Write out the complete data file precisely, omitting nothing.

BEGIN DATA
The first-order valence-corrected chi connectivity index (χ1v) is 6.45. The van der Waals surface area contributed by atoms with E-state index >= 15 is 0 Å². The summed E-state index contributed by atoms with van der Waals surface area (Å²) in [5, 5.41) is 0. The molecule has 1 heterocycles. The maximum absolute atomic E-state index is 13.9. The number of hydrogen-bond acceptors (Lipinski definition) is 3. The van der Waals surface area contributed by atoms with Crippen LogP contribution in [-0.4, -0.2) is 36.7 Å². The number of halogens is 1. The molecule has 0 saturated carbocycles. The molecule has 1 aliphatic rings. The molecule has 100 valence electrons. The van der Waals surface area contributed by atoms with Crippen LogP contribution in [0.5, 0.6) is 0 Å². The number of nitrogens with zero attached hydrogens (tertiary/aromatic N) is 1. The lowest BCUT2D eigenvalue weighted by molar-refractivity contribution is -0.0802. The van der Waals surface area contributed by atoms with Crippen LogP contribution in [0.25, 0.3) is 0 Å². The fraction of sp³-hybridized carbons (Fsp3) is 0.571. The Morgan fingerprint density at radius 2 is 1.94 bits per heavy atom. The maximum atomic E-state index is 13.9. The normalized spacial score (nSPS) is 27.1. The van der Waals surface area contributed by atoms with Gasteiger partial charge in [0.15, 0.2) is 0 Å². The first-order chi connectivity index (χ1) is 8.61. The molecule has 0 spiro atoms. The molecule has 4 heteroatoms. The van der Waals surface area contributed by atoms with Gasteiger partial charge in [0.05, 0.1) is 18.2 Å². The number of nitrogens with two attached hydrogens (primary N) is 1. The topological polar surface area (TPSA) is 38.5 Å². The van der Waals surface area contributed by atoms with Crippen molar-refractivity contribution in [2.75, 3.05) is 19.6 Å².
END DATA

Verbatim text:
The first-order valence-corrected chi connectivity index (χ1v) is 6.45. The van der Waals surface area contributed by atoms with E-state index >= 15 is 0 Å². The summed E-state index contributed by atoms with van der Waals surface area (Å²) in [5, 5.41) is 0. The molecule has 1 heterocycles. The maximum absolute atomic E-state index is 13.9. The number of hydrogen-bond acceptors (Lipinski definition) is 3. The van der Waals surface area contributed by atoms with Crippen LogP contribution in [-0.4, -0.2) is 36.7 Å². The number of halogens is 1. The molecule has 0 saturated carbocycles. The molecule has 1 aliphatic rings. The molecule has 100 valence electrons. The van der Waals surface area contributed by atoms with Crippen LogP contribution in [0.5, 0.6) is 0 Å². The number of nitrogens with zero attached hydrogens (tertiary/aromatic N) is 1. The lowest BCUT2D eigenvalue weighted by molar-refractivity contribution is -0.0802. The van der Waals surface area contributed by atoms with Crippen LogP contribution in [0.25, 0.3) is 0 Å². The fraction of sp³-hybridized carbons (Fsp3) is 0.571. The Morgan fingerprint density at radius 2 is 1.94 bits per heavy atom. The maximum atomic E-state index is 13.9. The normalized spacial score (nSPS) is 27.1. The van der Waals surface area contributed by atoms with Gasteiger partial charge in [0.15, 0.2) is 0 Å². The first-order chi connectivity index (χ1) is 8.61. The molecule has 0 spiro atoms. The molecule has 4 heteroatoms. The van der Waals surface area contributed by atoms with Gasteiger partial charge in [0.05, 0.1) is 18.2 Å². The number of nitrogens with two attached hydrogens (primary N) is 1. The topological polar surface area (TPSA) is 38.5 Å². The van der Waals surface area contributed by atoms with Crippen molar-refractivity contribution in [2.75, 3.05) is 19.6 Å².